How Much Does My Interest Rate Really Matter?

Inflation is the big problem this week, and it’s pushed mortgage interest rates to their highest level in 2 months. Today’s market news – bad earnings from nearly everyone and higher-that-expected jobless claims – should push bonds higher, but right now the market traders have decided that stocks are good and bonds are bad, and nothing is going to change their minds, apparently. So let’s spend a moment talking about interest rates, and why they are NOT the end-all and be-all of mortgages.

First, interest rates aren’t very high, on a historical basis. 6.25% sounds like a lot, but most people can remember 7.5% fairly recently, and some can remember 12%. Business still got done.

Second, let’s look at the real difference between 6.25% and 6% mortgage interest rates. On a 30-year mortgage, beginning balance of $250,000, the payment difference is $41/mo ($1498 vs $1539). That’s less than $500/yr, or .1% of the gross annual income of a typical homeowner for a home with that kind of loan. Suppose your company comes to you and says “in order to cut costs and keep the company alive, we’re going to have to cut everyone’s salaries. The cut will be .1%. Please don’t kill us.” Anyone going ape over that? Over what amounts to one family trip to Wendy’s every month? Yet there are borrowers that have attempted suicide when their rate rose by an unexpected .25%.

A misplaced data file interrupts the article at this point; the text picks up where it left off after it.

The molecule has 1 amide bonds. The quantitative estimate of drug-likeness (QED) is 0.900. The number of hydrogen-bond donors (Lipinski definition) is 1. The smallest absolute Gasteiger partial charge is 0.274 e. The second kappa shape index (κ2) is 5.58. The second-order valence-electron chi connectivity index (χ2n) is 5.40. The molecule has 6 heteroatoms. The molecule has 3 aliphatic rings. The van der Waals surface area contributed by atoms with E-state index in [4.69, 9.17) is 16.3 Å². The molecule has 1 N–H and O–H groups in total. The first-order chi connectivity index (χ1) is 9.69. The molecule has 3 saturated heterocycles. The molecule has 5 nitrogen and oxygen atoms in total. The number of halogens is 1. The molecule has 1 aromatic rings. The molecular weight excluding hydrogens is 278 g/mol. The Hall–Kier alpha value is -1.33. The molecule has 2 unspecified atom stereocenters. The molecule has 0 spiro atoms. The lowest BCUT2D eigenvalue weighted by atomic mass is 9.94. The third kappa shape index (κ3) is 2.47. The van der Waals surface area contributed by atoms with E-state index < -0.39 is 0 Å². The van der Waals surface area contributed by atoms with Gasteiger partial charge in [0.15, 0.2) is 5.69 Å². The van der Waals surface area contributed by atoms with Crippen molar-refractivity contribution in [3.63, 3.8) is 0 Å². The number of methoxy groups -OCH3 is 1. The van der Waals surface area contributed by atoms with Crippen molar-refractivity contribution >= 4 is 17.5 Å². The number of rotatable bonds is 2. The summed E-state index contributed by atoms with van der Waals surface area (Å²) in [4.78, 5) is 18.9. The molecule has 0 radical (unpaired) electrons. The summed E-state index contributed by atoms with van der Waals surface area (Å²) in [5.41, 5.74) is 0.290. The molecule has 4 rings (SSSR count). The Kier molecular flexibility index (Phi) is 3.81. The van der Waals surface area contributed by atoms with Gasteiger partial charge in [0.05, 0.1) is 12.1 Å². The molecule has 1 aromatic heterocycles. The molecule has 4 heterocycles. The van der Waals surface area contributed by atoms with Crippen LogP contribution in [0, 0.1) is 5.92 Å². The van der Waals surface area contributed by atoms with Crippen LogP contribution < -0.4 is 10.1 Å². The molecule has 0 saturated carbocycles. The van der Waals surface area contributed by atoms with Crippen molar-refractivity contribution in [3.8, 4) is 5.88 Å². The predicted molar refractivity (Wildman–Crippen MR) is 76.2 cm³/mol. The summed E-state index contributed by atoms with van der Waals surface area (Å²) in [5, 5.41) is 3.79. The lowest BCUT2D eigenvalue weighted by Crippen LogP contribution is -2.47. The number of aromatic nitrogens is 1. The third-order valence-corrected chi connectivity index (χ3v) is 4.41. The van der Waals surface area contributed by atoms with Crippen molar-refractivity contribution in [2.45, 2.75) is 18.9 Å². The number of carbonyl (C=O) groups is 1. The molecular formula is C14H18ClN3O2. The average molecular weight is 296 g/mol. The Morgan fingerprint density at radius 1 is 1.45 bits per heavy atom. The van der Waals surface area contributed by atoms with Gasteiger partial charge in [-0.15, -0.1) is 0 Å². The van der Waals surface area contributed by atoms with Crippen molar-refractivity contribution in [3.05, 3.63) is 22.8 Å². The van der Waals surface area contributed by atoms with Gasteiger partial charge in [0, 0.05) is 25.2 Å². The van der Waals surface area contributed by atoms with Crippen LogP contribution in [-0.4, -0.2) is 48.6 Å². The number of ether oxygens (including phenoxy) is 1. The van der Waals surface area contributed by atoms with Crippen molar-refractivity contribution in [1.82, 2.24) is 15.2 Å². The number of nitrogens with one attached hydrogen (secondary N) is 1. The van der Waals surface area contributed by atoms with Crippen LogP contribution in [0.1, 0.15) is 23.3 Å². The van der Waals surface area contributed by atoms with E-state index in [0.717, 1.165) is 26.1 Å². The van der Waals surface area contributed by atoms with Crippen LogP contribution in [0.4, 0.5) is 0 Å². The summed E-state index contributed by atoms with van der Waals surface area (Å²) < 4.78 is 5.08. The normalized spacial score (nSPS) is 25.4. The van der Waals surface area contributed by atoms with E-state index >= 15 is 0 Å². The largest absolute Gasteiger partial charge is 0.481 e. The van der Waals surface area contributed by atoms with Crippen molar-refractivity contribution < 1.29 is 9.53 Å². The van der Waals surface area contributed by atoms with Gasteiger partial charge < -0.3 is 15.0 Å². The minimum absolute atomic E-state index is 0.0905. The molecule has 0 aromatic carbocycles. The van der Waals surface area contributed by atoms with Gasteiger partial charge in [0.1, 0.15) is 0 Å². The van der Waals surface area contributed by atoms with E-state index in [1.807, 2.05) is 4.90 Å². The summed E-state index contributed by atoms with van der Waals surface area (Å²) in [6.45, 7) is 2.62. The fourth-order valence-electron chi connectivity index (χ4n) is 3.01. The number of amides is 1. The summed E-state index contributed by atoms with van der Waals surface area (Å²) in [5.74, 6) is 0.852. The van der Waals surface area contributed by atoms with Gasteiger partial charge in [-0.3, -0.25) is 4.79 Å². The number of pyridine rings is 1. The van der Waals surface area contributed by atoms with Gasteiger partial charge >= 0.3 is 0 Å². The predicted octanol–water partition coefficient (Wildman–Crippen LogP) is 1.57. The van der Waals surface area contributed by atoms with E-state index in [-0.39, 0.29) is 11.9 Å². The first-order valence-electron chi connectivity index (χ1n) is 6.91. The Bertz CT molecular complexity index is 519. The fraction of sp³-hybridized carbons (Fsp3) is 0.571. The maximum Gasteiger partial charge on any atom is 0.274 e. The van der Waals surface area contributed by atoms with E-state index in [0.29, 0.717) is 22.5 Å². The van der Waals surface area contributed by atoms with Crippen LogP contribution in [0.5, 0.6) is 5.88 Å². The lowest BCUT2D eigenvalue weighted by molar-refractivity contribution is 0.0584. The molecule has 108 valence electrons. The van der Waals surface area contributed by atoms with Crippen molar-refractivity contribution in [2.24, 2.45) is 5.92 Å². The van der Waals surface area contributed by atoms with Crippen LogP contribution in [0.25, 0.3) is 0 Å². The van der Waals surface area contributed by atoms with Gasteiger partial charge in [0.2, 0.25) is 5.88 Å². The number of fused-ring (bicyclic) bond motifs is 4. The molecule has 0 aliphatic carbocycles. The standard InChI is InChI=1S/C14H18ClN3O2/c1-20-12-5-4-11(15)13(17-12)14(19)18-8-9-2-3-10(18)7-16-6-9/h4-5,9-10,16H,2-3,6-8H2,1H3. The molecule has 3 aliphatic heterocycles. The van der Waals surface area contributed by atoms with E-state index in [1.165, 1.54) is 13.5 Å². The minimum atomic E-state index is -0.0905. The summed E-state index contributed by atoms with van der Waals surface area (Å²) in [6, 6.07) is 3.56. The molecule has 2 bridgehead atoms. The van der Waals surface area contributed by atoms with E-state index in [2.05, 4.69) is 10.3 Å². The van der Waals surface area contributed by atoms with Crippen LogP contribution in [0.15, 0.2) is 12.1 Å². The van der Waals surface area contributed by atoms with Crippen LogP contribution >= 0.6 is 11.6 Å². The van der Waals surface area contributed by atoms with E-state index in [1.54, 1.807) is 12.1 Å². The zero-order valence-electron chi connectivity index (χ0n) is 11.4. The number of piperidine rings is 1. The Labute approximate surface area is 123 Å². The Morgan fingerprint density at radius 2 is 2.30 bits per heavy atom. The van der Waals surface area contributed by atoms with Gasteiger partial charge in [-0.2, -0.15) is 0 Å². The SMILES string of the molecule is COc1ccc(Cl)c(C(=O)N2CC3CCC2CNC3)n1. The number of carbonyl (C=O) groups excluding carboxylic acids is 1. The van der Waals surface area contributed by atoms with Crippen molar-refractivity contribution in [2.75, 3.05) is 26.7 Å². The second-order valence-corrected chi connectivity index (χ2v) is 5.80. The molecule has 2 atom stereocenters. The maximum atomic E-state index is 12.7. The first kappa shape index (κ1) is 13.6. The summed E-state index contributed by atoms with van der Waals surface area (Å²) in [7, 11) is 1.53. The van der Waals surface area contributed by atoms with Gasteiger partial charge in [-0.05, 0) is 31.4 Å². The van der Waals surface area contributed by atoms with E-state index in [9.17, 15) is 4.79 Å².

Third, keep in mind that on fixed-rate loans, you pay with the house’s money, to use a gambling term. Every year inflation rises, and that means that every year the effective payment on your mortgage DROPS. Know how we talk about “real dollars” as a way to price things? That, say, gasoline, despite its huge runup recently, is still cheap in 1975 dollars (costs less now than it did then, actually)? Well, in 2015, you’re going to be paying your mortgage with 2015 dollars, and if things go the next 7 years the way they have the last 7, that will be the equivalent of paying only $1249, a $250/mo cut in real dollars, more than 6x as much as the difference between 6% and 6.25%.

Bottom line? Don’t panic when rates rise. If you’re refinancing, just hold your cards, tell us what rate you want, and we’ll tell you when it gets there (hey, a stockbroker for mortgages – for FREE!). If you’re buying, just buy. The cost of a new heater will be 25x as much as any difference in your interest rate, so don’t waste energy on irrelevant things.

30-year rates at 6.25% this morning, although there are bonuses for credit over 720 and for larger loan sizes and for lower loan-to-value ratios, so you need to check with a pro to know where you are for sure. Bryan – still 6.125%. Hang in there.

Cj

P.S. Although we do this for free, we get up at 5:30am to do it and we’d be grateful if you’d do us the favor of passing along some names of other people that would like this service. We think Rate Watch is valuable, and if you do, let us know.

One Response to “How Much Does My Interest Rate Really Matter?”

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